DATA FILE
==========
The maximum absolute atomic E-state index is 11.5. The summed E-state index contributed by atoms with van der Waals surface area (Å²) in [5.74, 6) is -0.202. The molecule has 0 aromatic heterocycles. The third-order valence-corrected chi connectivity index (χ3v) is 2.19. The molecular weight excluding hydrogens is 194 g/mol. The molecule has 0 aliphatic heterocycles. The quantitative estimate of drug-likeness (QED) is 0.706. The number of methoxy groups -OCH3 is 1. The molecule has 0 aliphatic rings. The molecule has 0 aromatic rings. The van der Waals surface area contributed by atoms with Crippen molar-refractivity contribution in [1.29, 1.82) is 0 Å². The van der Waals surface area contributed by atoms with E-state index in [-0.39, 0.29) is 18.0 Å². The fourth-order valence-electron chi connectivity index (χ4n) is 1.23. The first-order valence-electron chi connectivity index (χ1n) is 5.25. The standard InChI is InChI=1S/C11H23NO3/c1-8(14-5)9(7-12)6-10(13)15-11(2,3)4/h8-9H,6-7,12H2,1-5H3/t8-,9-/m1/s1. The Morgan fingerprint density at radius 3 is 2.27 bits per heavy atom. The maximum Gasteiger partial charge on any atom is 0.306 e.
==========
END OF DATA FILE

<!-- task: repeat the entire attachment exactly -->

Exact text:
The maximum absolute atomic E-state index is 11.5. The summed E-state index contributed by atoms with van der Waals surface area (Å²) in [5.74, 6) is -0.202. The molecule has 0 aromatic heterocycles. The third-order valence-corrected chi connectivity index (χ3v) is 2.19. The molecular weight excluding hydrogens is 194 g/mol. The molecule has 0 aliphatic heterocycles. The quantitative estimate of drug-likeness (QED) is 0.706. The number of methoxy groups -OCH3 is 1. The molecule has 0 aliphatic rings. The molecule has 0 aromatic rings. The van der Waals surface area contributed by atoms with Crippen molar-refractivity contribution in [1.29, 1.82) is 0 Å². The van der Waals surface area contributed by atoms with E-state index in [-0.39, 0.29) is 18.0 Å². The fourth-order valence-electron chi connectivity index (χ4n) is 1.23. The first-order valence-electron chi connectivity index (χ1n) is 5.25. The standard InChI is InChI=1S/C11H23NO3/c1-8(14-5)9(7-12)6-10(13)15-11(2,3)4/h8-9H,6-7,12H2,1-5H3/t8-,9-/m1/s1. The Morgan fingerprint density at radius 3 is 2.27 bits per heavy atom. The maximum Gasteiger partial charge on any atom is 0.306 e.